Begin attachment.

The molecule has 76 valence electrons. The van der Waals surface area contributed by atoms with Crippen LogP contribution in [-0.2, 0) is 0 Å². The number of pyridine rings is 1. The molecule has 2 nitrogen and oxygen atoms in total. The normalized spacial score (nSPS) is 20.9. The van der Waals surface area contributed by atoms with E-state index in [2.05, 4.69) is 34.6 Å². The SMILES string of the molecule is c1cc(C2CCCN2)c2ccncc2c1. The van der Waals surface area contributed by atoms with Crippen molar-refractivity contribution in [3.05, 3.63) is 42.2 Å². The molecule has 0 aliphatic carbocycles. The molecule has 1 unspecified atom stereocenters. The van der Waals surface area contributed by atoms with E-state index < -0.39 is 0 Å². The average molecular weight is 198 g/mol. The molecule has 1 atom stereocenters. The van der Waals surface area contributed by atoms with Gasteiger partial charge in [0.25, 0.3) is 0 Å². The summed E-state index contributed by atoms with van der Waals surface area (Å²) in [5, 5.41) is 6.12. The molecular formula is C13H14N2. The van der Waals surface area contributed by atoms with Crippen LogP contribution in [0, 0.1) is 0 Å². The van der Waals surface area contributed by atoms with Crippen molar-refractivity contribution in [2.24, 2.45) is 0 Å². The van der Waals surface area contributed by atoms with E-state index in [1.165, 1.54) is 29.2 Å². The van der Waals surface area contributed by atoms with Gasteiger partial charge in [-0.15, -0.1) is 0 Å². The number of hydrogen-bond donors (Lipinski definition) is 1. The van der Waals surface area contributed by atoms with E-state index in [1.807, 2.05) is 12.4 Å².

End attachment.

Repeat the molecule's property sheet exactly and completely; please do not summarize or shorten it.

The molecule has 76 valence electrons. The van der Waals surface area contributed by atoms with Crippen LogP contribution in [-0.2, 0) is 0 Å². The number of pyridine rings is 1. The molecule has 2 nitrogen and oxygen atoms in total. The normalized spacial score (nSPS) is 20.9. The van der Waals surface area contributed by atoms with E-state index in [2.05, 4.69) is 34.6 Å². The SMILES string of the molecule is c1cc(C2CCCN2)c2ccncc2c1. The van der Waals surface area contributed by atoms with Crippen molar-refractivity contribution in [3.05, 3.63) is 42.2 Å². The molecule has 0 aliphatic carbocycles. The molecule has 1 unspecified atom stereocenters. The van der Waals surface area contributed by atoms with E-state index < -0.39 is 0 Å². The average molecular weight is 198 g/mol. The molecule has 1 atom stereocenters. The van der Waals surface area contributed by atoms with Gasteiger partial charge in [0.25, 0.3) is 0 Å². The summed E-state index contributed by atoms with van der Waals surface area (Å²) in [5, 5.41) is 6.12. The molecular formula is C13H14N2. The van der Waals surface area contributed by atoms with Crippen LogP contribution in [0, 0.1) is 0 Å². The van der Waals surface area contributed by atoms with Crippen molar-refractivity contribution in [2.24, 2.45) is 0 Å². The van der Waals surface area contributed by atoms with E-state index in [1.165, 1.54) is 29.2 Å². The van der Waals surface area contributed by atoms with Gasteiger partial charge in [-0.15, -0.1) is 0 Å². The number of hydrogen-bond donors (Lipinski definition) is 1. The van der Waals surface area contributed by atoms with E-state index in [1.807, 2.05) is 12.4 Å².